Yet even in such moments of poetic sublimity (and while I feel like a hack for using that word, "poetic", I can't think of a word that more perfectly describes Sweetgrass, not just in its tone but in the dislocated, rhythmic flow from shot to shot), the film never stoops to romanticism or postcard-ready nostalgia for the twilight of the American West. What always impresses about the movie is its here-and-nowness, completely aligning its awareness with that of the two featured shepherds, John Ahern and Pat Connolly, who despite never even being clearly named in the film emerge as two of the most robust personalities in film in the past year. They do not make special allowances for the camera, and the camera respectfully answers by not treating them as anything other than what they are, two men doing a job that they surely do not find terribly romantic or mythic (one of the film's great moments listens in as Connolly, on a radio microphone, hurls invective at the sheep, the landscape, life, while the camera quietly watches from across a valley; in another, Ahern responds to his friend's question about what he'll do with the season over by offhandedly supposing that he'll worry about it next week).

It's so profoundly, awesomely simple; and while the filmmakers do not exaggerate that simplicity, there is nothing simple about Sweetgrass itself. Filmed entirely between 2001 and 2003, with the bulk of the 200 hours of footage coming from the first summer, the film took the better part of a decade to put together not only because of the sheer glut of material to comb through, but to make sure that they got it exactly right. And if the film suffers as a strictly accurate documentary from compressing and re-arranging chronology, it is very much an exemplar of what Werner Herzog calls "ecstatic truth", the idea that things can be more emotionally and artistically real without being slavishly honest. By all means, Sweetgrass is an ecstatic film: the movement from one moment to another, with its light implications of a story, is always concerned with the contrast between the great and the small, between animal and man and nature, not as a matter of conflict but as a matter of appreciating all the elements of the environment more out of amazement for how well they fit together.

The most ecstatic of all, however, is almost certainly the film's incredible soundtrack: a transporting collage of gusting wind, the dull thomp of boots on dirt, and the clatter of hoofs and bells, of human speech that at times sinks so far into the ambient noise that it becomes as abstract as the sheeps' bleating. It's rather breathlessly described in the filmmakers' statement on the work as:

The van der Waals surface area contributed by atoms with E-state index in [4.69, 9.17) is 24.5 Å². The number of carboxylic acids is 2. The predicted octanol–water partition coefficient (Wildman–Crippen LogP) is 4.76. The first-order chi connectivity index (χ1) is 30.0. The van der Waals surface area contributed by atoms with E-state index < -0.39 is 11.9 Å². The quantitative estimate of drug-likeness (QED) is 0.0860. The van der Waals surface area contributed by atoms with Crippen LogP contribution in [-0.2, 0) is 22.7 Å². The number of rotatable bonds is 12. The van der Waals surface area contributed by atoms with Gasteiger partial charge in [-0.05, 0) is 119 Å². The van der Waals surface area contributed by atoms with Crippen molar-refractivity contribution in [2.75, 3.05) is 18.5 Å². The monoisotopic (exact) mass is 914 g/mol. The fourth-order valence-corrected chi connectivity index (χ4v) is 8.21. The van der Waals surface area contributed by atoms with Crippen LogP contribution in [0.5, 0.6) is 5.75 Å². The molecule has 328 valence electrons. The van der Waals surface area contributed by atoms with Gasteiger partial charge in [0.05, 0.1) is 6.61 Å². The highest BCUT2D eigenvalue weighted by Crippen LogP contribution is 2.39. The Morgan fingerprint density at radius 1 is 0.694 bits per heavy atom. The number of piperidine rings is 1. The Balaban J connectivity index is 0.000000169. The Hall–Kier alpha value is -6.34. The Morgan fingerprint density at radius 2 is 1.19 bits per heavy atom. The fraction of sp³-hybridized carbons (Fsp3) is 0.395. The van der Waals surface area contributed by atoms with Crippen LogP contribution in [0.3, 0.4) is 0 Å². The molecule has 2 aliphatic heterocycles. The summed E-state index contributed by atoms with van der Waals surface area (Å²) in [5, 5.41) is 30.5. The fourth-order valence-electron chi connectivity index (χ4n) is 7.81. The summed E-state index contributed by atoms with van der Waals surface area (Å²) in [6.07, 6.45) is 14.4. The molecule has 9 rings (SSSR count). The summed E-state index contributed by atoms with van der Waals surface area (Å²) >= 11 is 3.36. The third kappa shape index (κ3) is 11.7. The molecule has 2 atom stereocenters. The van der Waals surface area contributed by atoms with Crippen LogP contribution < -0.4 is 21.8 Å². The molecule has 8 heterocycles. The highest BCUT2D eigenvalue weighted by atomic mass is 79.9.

"[Evoking] at once the attractions and the ambivalence of the pastoral by juxtaposing monumental and mythological Western landscapes with multiple tracks of subjective synchronous sound."

-which is some pretty hefty language to use in self-analysis, though once you carve away the obfuscatory, recrementitious verbiage, the point is pretty hard to argue: the sound, which bears at times no strictly "documentary" relationship to the image, forms an exciting counterpoint to the image by creating another layer of meaning. It's sometimes used as a hallmark of great cinema that you can appreciate as much or even more with the sound turned off; Sweetgrass is an even rarer film that would still be a hell of an accomplishment with the image turned off.

The film is, in essence, a poetic impression of the dying West, as embodied by the epic act of sheep ranching, grounded in realism but given mood and tone through careful editorial control. Telling us nothing and showing us everything, it is a straightforward tribute to a particular way of life that is also incredibly complex and sensitive filmmaking, a triumph of the documentary form that deserves to stand in comparison not just to anything made in the modern era, but to the essential classic of the form as pioneered by men like Cooper and Flaherty.

Although, for all I talk about a lack of context, Barbash and Castaing-Taylor actually do provide us with some key information about the exact wheres and whats of their film; but they save these details until the very end, and what we learn in this moment is as striking as any twist ending in any thriller; though the facts are not hidden (if you followed the link to the film's website, you'll find the whole game given away), but the impact of the film is only improved by saving this info for last, and I will say no more about it, out of respect to the perfect structure of a truly essential film.